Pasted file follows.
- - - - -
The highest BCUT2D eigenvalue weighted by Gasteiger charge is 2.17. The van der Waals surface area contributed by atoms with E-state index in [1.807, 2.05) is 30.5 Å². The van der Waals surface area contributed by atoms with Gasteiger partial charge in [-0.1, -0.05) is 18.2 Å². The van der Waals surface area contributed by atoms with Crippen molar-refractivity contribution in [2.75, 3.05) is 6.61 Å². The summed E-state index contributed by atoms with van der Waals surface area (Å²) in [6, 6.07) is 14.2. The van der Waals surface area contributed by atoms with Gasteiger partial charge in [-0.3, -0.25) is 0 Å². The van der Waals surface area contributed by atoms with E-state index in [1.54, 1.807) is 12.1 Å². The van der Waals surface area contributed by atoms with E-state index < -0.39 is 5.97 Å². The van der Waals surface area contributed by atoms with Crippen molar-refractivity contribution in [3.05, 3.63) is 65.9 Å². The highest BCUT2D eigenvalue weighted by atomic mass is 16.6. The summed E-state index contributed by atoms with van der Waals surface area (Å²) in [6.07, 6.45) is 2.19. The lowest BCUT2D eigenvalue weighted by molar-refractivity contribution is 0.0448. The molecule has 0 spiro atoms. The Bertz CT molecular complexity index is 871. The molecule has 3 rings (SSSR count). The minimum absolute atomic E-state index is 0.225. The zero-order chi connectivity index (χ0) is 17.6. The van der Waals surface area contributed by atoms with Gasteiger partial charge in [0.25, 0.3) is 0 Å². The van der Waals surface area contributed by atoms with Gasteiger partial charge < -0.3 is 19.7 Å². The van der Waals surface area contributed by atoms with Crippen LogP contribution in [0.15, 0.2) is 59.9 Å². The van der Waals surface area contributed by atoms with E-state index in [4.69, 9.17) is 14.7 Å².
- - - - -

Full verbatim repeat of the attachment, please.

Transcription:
The highest BCUT2D eigenvalue weighted by Gasteiger charge is 2.17. The van der Waals surface area contributed by atoms with E-state index in [1.807, 2.05) is 30.5 Å². The van der Waals surface area contributed by atoms with Gasteiger partial charge in [-0.1, -0.05) is 18.2 Å². The van der Waals surface area contributed by atoms with Crippen molar-refractivity contribution in [2.75, 3.05) is 6.61 Å². The summed E-state index contributed by atoms with van der Waals surface area (Å²) in [6, 6.07) is 14.2. The van der Waals surface area contributed by atoms with Gasteiger partial charge in [-0.3, -0.25) is 0 Å². The van der Waals surface area contributed by atoms with E-state index in [1.54, 1.807) is 12.1 Å². The van der Waals surface area contributed by atoms with E-state index < -0.39 is 5.97 Å². The van der Waals surface area contributed by atoms with Crippen molar-refractivity contribution in [3.05, 3.63) is 65.9 Å². The highest BCUT2D eigenvalue weighted by atomic mass is 16.6. The summed E-state index contributed by atoms with van der Waals surface area (Å²) in [6.07, 6.45) is 2.19. The lowest BCUT2D eigenvalue weighted by molar-refractivity contribution is 0.0448. The molecule has 0 spiro atoms. The Bertz CT molecular complexity index is 871. The molecule has 3 rings (SSSR count). The minimum absolute atomic E-state index is 0.225. The zero-order chi connectivity index (χ0) is 17.6. The van der Waals surface area contributed by atoms with Gasteiger partial charge in [0.25, 0.3) is 0 Å². The van der Waals surface area contributed by atoms with Gasteiger partial charge < -0.3 is 19.7 Å². The van der Waals surface area contributed by atoms with Crippen LogP contribution in [0.15, 0.2) is 59.9 Å². The van der Waals surface area contributed by atoms with E-state index in [4.69, 9.17) is 14.7 Å².